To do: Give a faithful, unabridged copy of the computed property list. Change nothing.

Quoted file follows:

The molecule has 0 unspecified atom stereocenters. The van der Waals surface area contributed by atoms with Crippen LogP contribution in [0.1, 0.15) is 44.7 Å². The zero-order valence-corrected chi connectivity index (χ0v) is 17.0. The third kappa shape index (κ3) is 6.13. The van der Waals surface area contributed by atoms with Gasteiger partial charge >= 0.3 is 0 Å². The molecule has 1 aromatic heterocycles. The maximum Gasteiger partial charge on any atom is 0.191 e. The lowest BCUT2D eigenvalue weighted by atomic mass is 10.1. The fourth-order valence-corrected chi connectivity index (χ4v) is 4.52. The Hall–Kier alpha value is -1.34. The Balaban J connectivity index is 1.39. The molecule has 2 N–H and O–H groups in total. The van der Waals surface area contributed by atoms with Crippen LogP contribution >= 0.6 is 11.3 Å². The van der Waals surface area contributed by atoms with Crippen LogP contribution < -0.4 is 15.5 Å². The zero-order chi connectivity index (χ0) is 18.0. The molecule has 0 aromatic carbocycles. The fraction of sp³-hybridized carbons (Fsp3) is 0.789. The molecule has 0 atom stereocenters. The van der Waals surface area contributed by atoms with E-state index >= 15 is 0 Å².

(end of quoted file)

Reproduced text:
The molecule has 0 unspecified atom stereocenters. The van der Waals surface area contributed by atoms with Crippen LogP contribution in [0.1, 0.15) is 44.7 Å². The zero-order valence-corrected chi connectivity index (χ0v) is 17.0. The third kappa shape index (κ3) is 6.13. The van der Waals surface area contributed by atoms with Gasteiger partial charge >= 0.3 is 0 Å². The molecule has 1 aromatic heterocycles. The maximum Gasteiger partial charge on any atom is 0.191 e. The lowest BCUT2D eigenvalue weighted by atomic mass is 10.1. The fourth-order valence-corrected chi connectivity index (χ4v) is 4.52. The Hall–Kier alpha value is -1.34. The Balaban J connectivity index is 1.39. The molecule has 2 N–H and O–H groups in total. The van der Waals surface area contributed by atoms with Crippen LogP contribution >= 0.6 is 11.3 Å². The van der Waals surface area contributed by atoms with Crippen LogP contribution < -0.4 is 15.5 Å². The zero-order chi connectivity index (χ0) is 18.0. The molecule has 0 aromatic carbocycles. The fraction of sp³-hybridized carbons (Fsp3) is 0.789. The molecule has 0 atom stereocenters. The van der Waals surface area contributed by atoms with E-state index >= 15 is 0 Å².